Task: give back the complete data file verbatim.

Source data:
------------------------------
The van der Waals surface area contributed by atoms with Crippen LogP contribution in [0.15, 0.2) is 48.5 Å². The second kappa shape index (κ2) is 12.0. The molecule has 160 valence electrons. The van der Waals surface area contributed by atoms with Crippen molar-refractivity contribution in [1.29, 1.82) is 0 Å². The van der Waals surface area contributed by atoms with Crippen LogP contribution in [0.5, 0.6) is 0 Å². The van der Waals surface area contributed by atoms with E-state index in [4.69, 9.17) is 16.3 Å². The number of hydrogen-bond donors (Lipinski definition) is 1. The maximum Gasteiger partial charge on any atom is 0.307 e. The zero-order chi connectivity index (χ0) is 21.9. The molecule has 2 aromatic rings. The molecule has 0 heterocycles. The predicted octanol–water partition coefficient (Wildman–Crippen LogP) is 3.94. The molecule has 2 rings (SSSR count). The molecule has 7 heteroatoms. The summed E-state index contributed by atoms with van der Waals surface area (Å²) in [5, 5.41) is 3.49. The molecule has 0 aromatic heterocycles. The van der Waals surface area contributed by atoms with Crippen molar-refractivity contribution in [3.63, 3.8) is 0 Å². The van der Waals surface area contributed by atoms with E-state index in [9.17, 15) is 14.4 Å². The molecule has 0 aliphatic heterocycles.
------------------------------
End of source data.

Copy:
The van der Waals surface area contributed by atoms with Crippen LogP contribution in [0.15, 0.2) is 48.5 Å². The second kappa shape index (κ2) is 12.0. The molecule has 160 valence electrons. The van der Waals surface area contributed by atoms with Crippen molar-refractivity contribution in [1.29, 1.82) is 0 Å². The van der Waals surface area contributed by atoms with Crippen LogP contribution in [0.5, 0.6) is 0 Å². The van der Waals surface area contributed by atoms with E-state index in [4.69, 9.17) is 16.3 Å². The number of hydrogen-bond donors (Lipinski definition) is 1. The maximum Gasteiger partial charge on any atom is 0.307 e. The zero-order chi connectivity index (χ0) is 21.9. The molecule has 2 aromatic rings. The molecule has 0 heterocycles. The predicted octanol–water partition coefficient (Wildman–Crippen LogP) is 3.94. The molecule has 2 rings (SSSR count). The molecule has 7 heteroatoms. The summed E-state index contributed by atoms with van der Waals surface area (Å²) in [5, 5.41) is 3.49. The molecule has 0 aromatic heterocycles. The van der Waals surface area contributed by atoms with Crippen molar-refractivity contribution in [3.63, 3.8) is 0 Å². The van der Waals surface area contributed by atoms with E-state index in [9.17, 15) is 14.4 Å². The molecule has 0 aliphatic heterocycles.